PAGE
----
Tag Archives: Bin Laden
The 9/11 attacks were a spectacular terrorist version of Che Guevara’s “foco” theory — a small band of armed men launches attacks on an enemy loathed by the population on whose behalf it claims to act, assuming that this will rally the masses to armed revolt. And like Che’s Bolivia foco, it was a spectacular failure.
Eight years on, tensions are escalating between the U.S. and its allies on the one hand, a range of Muslim adversaries on the other. But al-Qaeda is irrelevant, its attempt to supplant the likes of Hamas, Hizballah, Iran and the Muslim Brotherhood through made-for-TV spectacular mass casualty terror attacks lying in tatters. It should have been obvious from the get-go that this would fail: The surest sign was the fact that from Cairo to Islamabad and Jakarta, Muslims were so repulsed by the wanton killing of innocents that they preferred to see it as the dirty work of the CIA or Mossad, rather than of “glorious mujahedeen” as Bin Laden would have it.
Strategic threat or law enforcement problem?
The suggestion that al Qa’eda poses more danger to the well-being of ordinary Americans than a tanking economy that threatens the jobs and homes of millions seems preposterous to any sober observer: al Qa’eda is a small conspiratorial organisation that once, seven years ago, managed to pull off a spectacular attack on US soil, and has over the same period pulled off a few more such grisly stunts in London, Madrid, Casablanca and Bali. It controls no territory and is incapable of disrupting the defences of even the weakest states on the planet, much less the most powerful. To suggest it poses a greater risk than the most profound slump in three generations made a good Halloween story, nothing more.
But if McCain was simply trying to scare people into voting for him, he was inadvertently laying bare the fallacy at the heart of the Bush administration’s “War on Terror”, which made the organising principle of US foreign policy a campaign against a handful of extreme jihadists.
McCain regularly repeats the preposterous mantra that the struggle against Islamist radicalism is the “transcendent challenge of the 21st century,” but make no mistake, Barack Obama falls victim to the same flawed logic when he proclaims Afghanistan “the right war” and promises to get out of Iraq in order to free up more troops to send to “stamp out the Taliban”, as he put it one of the presidential debates. Continue reading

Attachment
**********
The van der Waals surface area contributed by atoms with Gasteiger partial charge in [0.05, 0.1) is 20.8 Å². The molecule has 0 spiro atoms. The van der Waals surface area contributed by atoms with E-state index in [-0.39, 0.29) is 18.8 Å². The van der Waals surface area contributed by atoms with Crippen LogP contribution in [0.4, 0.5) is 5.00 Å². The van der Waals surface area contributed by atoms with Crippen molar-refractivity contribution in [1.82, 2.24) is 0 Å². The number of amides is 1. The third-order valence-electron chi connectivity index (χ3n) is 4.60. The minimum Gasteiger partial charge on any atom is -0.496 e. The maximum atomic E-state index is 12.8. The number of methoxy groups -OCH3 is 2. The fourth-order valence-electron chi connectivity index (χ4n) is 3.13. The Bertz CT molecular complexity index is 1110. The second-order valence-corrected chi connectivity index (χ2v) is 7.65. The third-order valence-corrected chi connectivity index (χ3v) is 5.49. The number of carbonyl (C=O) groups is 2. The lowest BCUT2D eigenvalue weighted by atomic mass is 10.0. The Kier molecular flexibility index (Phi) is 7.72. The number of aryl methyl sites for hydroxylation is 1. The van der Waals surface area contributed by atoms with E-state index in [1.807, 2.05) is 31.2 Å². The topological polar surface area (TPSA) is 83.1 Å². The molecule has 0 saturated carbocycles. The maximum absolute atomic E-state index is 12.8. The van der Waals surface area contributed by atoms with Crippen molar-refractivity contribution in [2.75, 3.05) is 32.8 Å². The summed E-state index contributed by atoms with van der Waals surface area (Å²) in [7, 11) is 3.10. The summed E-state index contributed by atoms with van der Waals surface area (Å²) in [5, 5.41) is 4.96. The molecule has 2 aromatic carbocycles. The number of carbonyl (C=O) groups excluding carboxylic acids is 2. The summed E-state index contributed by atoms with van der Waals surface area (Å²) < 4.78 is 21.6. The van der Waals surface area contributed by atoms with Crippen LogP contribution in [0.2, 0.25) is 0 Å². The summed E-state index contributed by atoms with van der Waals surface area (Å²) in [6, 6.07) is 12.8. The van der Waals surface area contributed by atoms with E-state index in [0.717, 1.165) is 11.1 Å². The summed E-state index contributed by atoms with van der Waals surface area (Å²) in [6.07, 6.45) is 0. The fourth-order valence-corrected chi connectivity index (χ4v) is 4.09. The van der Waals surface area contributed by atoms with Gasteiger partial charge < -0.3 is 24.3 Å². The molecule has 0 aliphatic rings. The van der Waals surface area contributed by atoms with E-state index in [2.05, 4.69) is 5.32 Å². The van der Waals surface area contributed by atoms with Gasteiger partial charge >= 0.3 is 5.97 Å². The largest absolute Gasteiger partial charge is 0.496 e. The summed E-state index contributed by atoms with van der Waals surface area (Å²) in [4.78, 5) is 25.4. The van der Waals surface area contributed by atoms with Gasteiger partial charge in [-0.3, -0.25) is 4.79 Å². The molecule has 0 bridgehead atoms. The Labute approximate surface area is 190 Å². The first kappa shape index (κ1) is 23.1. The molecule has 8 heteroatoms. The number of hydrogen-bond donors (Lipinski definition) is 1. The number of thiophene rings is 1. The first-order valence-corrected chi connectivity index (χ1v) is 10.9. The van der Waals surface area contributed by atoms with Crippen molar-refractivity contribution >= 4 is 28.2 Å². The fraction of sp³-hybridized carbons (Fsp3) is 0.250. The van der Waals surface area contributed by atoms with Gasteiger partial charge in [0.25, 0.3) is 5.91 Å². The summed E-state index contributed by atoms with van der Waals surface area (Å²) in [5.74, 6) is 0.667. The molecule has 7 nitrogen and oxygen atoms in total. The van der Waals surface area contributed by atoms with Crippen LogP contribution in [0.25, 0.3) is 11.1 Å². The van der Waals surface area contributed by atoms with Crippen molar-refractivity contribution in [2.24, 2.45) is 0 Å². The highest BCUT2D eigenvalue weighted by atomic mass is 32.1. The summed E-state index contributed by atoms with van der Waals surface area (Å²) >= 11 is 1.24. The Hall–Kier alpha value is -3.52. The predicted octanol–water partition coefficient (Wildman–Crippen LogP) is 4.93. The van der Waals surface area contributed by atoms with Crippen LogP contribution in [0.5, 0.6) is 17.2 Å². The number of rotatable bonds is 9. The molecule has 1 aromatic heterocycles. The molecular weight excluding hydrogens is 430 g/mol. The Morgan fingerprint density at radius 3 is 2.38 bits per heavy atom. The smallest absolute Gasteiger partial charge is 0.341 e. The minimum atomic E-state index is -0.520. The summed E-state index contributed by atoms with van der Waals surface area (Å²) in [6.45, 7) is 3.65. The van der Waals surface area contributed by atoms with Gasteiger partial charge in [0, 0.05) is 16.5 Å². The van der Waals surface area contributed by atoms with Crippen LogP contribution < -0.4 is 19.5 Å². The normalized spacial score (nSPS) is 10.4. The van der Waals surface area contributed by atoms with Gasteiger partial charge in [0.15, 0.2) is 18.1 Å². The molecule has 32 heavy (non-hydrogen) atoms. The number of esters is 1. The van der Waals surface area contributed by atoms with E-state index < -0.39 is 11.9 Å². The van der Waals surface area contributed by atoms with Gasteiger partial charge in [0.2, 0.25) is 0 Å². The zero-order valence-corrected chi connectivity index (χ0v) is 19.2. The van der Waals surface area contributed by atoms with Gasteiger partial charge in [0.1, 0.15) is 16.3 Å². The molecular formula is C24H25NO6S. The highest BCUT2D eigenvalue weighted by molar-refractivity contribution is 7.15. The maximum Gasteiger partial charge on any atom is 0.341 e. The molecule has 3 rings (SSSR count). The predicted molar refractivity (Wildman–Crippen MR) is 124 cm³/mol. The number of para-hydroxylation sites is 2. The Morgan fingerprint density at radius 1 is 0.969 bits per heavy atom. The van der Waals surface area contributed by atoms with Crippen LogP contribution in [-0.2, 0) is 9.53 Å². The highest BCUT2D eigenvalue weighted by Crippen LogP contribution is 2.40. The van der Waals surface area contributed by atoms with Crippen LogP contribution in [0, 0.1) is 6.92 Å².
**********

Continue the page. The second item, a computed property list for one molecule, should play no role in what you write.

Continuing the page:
All this talk in the U.S. media about al-Qaeda being defeated is to be welcomed, since it reflects a realization, belated as it may be, that Bin Laden’s movement is not particularly strategically significant. This has always been the case, of course, even when the U.S. was going to war on the basis of the Qaeda bogey — Saddam Hussein, remember, became an intolerable menace only after 9/11, because of his “al-Qaeda connection” spuriously suggested by the Bush Administration.
Al-Qaeda is irrelevant, and yet U.S. hegemony in the Middle East is facing an unprecedented challenge from Islamist-nationalist groups. To understand the link between al-Qaeda’s weakness and the greatly expanded strength of groups such as Hamas, Hizballah, the Muslim Brotherhood and, of course, Iran, over the past seven years, it’s worth turning to the 20th century precedent: Leon Trotsky and his followers vs. the larger, nationally-focused parties of the left in the mid 20th century.
Trotsky rejected pragmatism and compromise by nationally-based leftist movements and insisted, instead, that they subordinate their specific national interests and objectives to the fantasy of “world revolution.” And as a result, long before his murder by Stalin, he found himself holed up in Mexico City, manically firing off communiques denouncing all compromise, and being largely ignored by the more substantial parties of the left world-wide. He had become an irrelevant chatterbox, caught up in a frenzy of his own rhetoric while world events simply passed him by. The same can be said of Bin Laden and Ayman Zawahiri — it is not al-Qaeda, but the likes of Iran, Hamas, Hizballah, and the Muslim Brotherhood that represent the future of the nationalist-Islamist challenge to Western power in the Middle East. And that’s a profoundly important distinction: There’s no point in negotiating with al-Qaeda, whose very prominence is more a function of the U.S. reaction to its provocations than of its own organizational efforts, which represents very little on the ground, and eschews politics. But Western powers are beginning to see that there’s plenty to be gained from talking to Iran, Hamas, Hizballah etc. Continue reading
By measure of each man’s negligible influence over events in the Middle East — despite florid denunciations of all compromise and accomodation with those each brands as evil — President George W. Bush and Osama bin Laden appear to have more in common than either would care to admit. In Lebanon, Israel, Syria and the Palestinian territories, protagonists in key conflicts are ignoring both Bush and Bin Laden to forge a new pragmatic politics of coexistence. Continue reading